You have asked the Committee for an opinion concerning your obligation with respect to the disposition of photocopies of financial records provided to you by your client in a divorce proceeding to support her position that she and her husband are the true owners of stock in a business corporation titled in the name of the parties1 children, where she obtained the documents by visiting the corporate offices without the consent or permission of any member of the Board of Directors or employee of the corporation.
Specifically, you have addressed the following questions to the Committee:
1. Is this conduct on the part of the client unlawful?
2. Can the documents be introduced into evidence in the divorce action?
3. If the conduct was unlawful and the documents cannot be introduced, should the documents be destroyed?
4. Is there any obligation to disclose to the husband what she has done if the copies of the records that she has removed are destroyed?
Your first question concerning the lawfulness of your client's conduct is beyond the charge of this Committee and therefore, only questions 2 - 4 will be addressed herein:
2. The attempted proffer of this evidence does not violate the Rules of Professional Conduct, but pursuant to Rule 1.1, obligating you to provide competent representation, you may be required to advise your client of the possible collateral consequences thereof, e.g., that you or she may be asked by the tribunal or opposing counsel to reveal how this evidence was obtained.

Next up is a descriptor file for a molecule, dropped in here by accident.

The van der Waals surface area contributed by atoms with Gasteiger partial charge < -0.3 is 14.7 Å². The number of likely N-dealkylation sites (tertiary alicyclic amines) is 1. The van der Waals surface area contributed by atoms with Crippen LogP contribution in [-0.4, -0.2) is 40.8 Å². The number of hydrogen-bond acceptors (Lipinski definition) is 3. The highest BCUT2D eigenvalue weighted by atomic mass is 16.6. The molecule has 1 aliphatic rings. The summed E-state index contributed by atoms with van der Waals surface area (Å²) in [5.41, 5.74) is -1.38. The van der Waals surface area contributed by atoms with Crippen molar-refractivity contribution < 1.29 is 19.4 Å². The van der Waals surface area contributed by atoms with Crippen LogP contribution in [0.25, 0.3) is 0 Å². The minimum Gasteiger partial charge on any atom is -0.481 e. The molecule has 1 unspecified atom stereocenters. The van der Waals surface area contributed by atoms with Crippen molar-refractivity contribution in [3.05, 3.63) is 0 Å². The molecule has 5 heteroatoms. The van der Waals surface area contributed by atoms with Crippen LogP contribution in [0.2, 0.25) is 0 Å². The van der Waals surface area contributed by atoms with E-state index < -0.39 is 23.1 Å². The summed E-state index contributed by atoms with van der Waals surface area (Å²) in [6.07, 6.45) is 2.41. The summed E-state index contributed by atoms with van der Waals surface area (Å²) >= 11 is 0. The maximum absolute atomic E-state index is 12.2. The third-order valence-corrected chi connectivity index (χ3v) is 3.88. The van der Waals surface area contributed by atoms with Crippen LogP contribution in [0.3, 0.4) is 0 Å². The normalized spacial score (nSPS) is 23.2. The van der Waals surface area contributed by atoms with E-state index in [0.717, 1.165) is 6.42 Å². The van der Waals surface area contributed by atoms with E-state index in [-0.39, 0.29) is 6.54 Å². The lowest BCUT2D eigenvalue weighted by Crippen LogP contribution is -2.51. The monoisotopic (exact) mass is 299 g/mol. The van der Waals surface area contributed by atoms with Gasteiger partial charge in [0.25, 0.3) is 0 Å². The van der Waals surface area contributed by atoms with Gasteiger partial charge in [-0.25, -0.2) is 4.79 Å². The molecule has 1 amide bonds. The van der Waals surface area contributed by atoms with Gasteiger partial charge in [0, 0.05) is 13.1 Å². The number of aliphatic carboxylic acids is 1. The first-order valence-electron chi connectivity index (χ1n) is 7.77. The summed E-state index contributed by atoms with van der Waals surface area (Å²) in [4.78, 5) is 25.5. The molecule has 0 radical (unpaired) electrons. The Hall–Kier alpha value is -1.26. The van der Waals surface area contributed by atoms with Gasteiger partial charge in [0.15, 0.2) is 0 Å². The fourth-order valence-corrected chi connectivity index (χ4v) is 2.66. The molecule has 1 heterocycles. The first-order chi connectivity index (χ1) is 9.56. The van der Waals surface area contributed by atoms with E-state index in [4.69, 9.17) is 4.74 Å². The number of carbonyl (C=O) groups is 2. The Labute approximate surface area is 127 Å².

3. Your obligation of competence and diligence under Rules 1.1 and 1.3 respectively would prohibit your destruction of evidence advantageous to your client's case without her permission. Also, Rule 3.4(a) would prohibit the destruction of the evidence if such destruction is unlawful, which is a determination the Committee cannot make for you.
4. In the absence of your client's authorization, your obligation of confidentiality pursuant to Rule 1.6 would generally prohibit your revealing to the husband how the documents were obtained. However, should you determine that her conduct was criminal, revealing such information may be authorized but not required pursuant to Rule l.6(c)(2).